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The Wrecking Crew: The Inside Story of Rock and Roll's Best-Kept Secret Kindle Edition
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|Length: 305 pages||Word Wise: Enabled||Enhanced Typesetting: Enabled|
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For all the biographical details, it feels like the author gets some of it wrong, with the chronology a bit askew. He glosses over the epic Good Vibrations sessions (even though entitling a chapter Good Vibrations) having written Brian Wilson off as a burnout immediately after Pet Sounds. He writes off By The Time I Get To Phoenix as a minor hit for Glen Campbell even after featuring it in a prior chapter as a multi-Grammy winner. Odd. Yet another bio with way too much unnecessary made-up banal dialogue ostensibly to move the story along. ("I'd like to talk to Phil Spector, please" he said. 'Who may I ask is calling?' a female voice responded." is a scintillating example. Where are the editors?)
The Wrecking Crew are given their just due here, no complaints about the book's intent. Well researched but not well written. Buy it for the short bios of the obscure but not for the prose.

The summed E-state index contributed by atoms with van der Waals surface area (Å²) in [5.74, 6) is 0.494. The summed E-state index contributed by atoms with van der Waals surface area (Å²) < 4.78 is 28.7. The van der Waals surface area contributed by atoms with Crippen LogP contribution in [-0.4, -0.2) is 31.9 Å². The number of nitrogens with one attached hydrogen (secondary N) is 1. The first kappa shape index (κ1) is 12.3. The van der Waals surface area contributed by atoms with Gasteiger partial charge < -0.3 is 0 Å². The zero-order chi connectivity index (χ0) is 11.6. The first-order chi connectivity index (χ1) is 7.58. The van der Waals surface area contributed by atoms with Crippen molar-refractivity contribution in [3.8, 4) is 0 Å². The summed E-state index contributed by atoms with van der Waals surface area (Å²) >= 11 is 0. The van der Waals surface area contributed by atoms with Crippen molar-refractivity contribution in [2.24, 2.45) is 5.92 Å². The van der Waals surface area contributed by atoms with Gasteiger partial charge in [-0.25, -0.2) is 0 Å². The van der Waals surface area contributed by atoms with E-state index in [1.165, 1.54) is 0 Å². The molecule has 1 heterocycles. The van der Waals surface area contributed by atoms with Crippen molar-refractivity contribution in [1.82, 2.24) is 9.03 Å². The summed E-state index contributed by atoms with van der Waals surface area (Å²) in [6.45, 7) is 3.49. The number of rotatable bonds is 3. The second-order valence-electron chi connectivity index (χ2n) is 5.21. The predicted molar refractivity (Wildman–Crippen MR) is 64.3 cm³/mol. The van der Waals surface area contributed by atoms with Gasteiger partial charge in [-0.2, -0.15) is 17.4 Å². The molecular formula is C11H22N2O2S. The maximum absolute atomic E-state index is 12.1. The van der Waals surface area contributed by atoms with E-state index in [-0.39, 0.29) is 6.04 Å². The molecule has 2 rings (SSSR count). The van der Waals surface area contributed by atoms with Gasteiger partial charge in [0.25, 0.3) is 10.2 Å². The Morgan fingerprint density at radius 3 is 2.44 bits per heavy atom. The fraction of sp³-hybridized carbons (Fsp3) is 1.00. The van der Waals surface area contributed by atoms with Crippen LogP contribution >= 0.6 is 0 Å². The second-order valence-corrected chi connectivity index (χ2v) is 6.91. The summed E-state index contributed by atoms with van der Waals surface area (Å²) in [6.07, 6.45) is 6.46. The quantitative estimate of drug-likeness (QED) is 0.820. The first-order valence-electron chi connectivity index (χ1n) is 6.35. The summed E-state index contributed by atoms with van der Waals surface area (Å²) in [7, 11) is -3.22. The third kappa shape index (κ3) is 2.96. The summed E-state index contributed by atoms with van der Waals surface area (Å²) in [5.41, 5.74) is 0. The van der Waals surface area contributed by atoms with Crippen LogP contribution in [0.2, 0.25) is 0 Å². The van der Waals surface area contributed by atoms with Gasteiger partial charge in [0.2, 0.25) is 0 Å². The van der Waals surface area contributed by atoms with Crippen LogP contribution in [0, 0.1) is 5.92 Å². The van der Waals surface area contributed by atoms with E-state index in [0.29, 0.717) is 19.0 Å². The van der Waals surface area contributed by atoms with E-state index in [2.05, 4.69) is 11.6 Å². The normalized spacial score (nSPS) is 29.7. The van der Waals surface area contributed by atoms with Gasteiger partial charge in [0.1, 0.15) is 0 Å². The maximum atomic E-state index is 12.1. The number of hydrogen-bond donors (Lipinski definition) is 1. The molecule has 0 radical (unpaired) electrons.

This talks about so much of that. In a fun and readable way. People in the business may be dismissive, but thought it was fascinating, and increases the appreciation and notice of all those involved.
Maybe some will argue over various biographical details, but that's not what this book was about, for me. It's for the bigger picture.
I also enjoy Kent Hartman's style of writing as an author. He is able to bring each person to life, and creates excitement and drama to the stories he describes. I also enjoyed getting glimpses of what is was like for the Wrecking Crew to work with each group and artist, and how the Wrecking Crew musicians had to sometimes coach or recommend areas of improvement for a song to these "stars," which, due to egos, weren't always well received.
A very enjoyable book if you enjoyed popular music during the 60's and early 70's.
My only wish was to read more. I won't share the ending, only to say that it saddened me to know that it marked the end of an era in popular music history, and realized that these musicians' contributions were a bigger part of my musical life than I ever knew.
If you grew up in the 60's and 70's like I did, or if you have a love for the music of that era, then this book is DEFINITELY for you!
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